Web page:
Years ago in late 1960’s, James George, then Canadian High Commissioner to India, “was instrumental in preserving sacred Tibetan texts.” Using his office as headquarters, he and his team microfilmed 500 Tibetan books. The project was “implemented by a young CUSO worker who was given a special camera for microfilming. He was invited to live at the High Commission for about a year to accomplish the task. The microfilming included texts of all the major Tibetan sects & schools. Each school was given their own microfilmed compilation, including ten Kagyu microfilm reels for Kalu Rinpoche, who later gifted the reels to Namgyal Rinpoche and the Dharma Centre of Canada.
The Dharma Centre of Canada (DCC) has an Archive, holding documents that date back to its beginning in the 1970’s. In volume, there are about twenty book boxes of material.
What is an archive and what is in the DCC Archive? An archive in any organization, business corporation, agency, or non-profit, that consists of the critical or strategic records generated during the life of the organization. These records tell the story of what decisions were made and what occurred in any one year. Typically, this represents only 5% (or less) of all the records generated by an organization during any year of its life. Only the most important documents are retained indefinitely, or archived. All other records (the remaining 95% or so) are destroyed on a destruction schedule of 3 to 30 years, or more. For small organizations such as DCC we follow a simplified destruction regiment called “the seven year rule.” This means that most Dharma Centre records for are those that ordinarily be destroyed within seven years – unless they are placed in the Archive. Some organizations include historical artifacts and physical objects in its archive.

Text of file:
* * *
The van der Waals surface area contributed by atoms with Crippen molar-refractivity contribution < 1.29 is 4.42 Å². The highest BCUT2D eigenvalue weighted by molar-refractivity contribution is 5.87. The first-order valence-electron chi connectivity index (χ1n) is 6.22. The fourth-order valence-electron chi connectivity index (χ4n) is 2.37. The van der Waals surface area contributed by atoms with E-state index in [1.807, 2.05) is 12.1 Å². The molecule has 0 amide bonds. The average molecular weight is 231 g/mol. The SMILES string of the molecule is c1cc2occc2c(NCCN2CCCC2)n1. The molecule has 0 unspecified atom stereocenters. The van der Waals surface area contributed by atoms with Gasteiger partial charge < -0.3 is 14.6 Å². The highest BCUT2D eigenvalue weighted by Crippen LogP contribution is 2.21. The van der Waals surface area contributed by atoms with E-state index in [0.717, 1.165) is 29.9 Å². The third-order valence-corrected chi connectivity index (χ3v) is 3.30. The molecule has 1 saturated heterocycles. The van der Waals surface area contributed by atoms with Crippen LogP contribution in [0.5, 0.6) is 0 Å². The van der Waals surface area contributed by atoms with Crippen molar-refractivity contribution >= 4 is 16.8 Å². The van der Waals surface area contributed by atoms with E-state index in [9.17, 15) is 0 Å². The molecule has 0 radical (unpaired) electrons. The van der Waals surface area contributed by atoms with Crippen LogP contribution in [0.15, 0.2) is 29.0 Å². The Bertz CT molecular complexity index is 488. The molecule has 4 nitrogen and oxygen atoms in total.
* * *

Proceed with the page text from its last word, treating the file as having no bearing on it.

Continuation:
Hello friends of the Dharma Center
The news in Dharma Centre emails, in phone chats with old friends, and in postings on the
website and on Facebook is uplifting. Recent retreats were well-attended and many people
continue to benefit from the activities and ambiance of the Centre. There is a full board and
wonderful staff and volunteers.